aka These Are the Damned
Director: Joseph Losey
By Roderick Heath
Like Stanley Kubrick, Joseph Losey decamped from America for Britain and remained there for the rest of his career, albeit more for political rather than artistic reasons. The Damned, a coproduction between Columbia Studios and Hammer Films, had a troubled history. The resulting product begins with some charmingly perverse fake rock (“Black leather, black leather, kill kill kill!”), reflecting the difficulty filmmakers were having in adapting to that new argot, and the off-kilter narrative takes a while to find its feet. And yet, once it does, The Damned is one of the richest and most intriguing of the crop of what could be called sci-fi noir to come out of Britain in this period.
Macdonald Carey plays Simon Wells, a former insurance salesman and middle-aged drop-out who, having moored his yacht in Weymouth, skylarks around the docks and tries to pick up Joan (Shirley Anne Field), a comely young slapper who’s used as bait by her older brother King (Oliver Reed) and his mob of Teddy Boy thugs to entrap men like Simon, and then mug him. Two soldiers in civvies (Walter Gotell and James Villiers) come to Wells’ aid and take him to their superior, Bernard (Alexander Knox). Their boss is a gentlemanly but mordant scientist who’s in the company his bohemian sculptress girlfriend Freya Neilson (Viveca Lindfors). Freya is troubled by Bernard’s increasing distance and secrecy as manager of an installation outside town, but maintains an air of informed appreciation of the state of the world in irreparable fragmentation.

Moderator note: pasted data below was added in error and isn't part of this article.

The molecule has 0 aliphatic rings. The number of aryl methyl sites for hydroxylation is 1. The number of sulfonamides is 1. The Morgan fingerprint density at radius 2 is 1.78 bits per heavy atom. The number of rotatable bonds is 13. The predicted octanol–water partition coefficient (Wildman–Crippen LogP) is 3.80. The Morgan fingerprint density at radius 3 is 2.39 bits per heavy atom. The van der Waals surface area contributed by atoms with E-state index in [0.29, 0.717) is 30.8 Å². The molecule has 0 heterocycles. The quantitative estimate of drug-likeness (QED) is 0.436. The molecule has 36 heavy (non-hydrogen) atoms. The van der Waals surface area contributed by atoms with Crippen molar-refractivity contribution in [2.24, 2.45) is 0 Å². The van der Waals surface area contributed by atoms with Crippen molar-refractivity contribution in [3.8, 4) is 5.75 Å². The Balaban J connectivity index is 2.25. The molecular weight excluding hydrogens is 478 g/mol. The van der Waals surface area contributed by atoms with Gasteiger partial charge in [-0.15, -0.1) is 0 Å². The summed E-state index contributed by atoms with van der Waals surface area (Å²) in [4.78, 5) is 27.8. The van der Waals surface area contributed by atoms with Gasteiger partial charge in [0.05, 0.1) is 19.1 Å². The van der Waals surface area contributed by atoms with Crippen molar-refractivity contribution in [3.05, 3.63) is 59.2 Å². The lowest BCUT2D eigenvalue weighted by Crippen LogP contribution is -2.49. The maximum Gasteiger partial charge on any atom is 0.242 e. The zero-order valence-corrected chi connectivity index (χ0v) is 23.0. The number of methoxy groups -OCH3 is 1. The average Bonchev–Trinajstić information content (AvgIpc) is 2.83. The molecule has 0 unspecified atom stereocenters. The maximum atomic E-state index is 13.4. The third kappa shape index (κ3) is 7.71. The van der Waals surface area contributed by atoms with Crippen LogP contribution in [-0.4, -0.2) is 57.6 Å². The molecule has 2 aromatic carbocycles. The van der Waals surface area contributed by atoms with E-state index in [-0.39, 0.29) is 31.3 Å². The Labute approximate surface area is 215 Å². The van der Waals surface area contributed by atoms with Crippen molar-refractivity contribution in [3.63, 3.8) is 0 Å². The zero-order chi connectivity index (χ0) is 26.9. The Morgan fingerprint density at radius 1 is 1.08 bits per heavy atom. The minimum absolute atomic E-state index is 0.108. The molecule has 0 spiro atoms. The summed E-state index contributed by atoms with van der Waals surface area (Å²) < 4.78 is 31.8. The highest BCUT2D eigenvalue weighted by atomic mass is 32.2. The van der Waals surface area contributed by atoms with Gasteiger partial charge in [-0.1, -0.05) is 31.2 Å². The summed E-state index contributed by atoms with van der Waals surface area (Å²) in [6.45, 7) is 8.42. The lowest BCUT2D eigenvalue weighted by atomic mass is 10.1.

Simon, returning to his yacht, is visited again by Joan, who both abuses him for assuming she was a cheap tart he could pick up, and also seems to want something from him— respect or love or whatever’s coming—because she’s feeling trapped by her unstable, possessive brother, who locked her in a cupboard the last time she flirted with a man. When King and the gang come upon them, Simon guns the boat and sails out of the harbor; Joan, instead of remaining with them, runs after his boat and jumps onto the stern. King, infuriated, orders his boys to watch the coast. When they do row ashore, Simon and Joan shack up and make love in a house owned by Bernard and used by Freya as her studio. Freya’s arrival scares them away.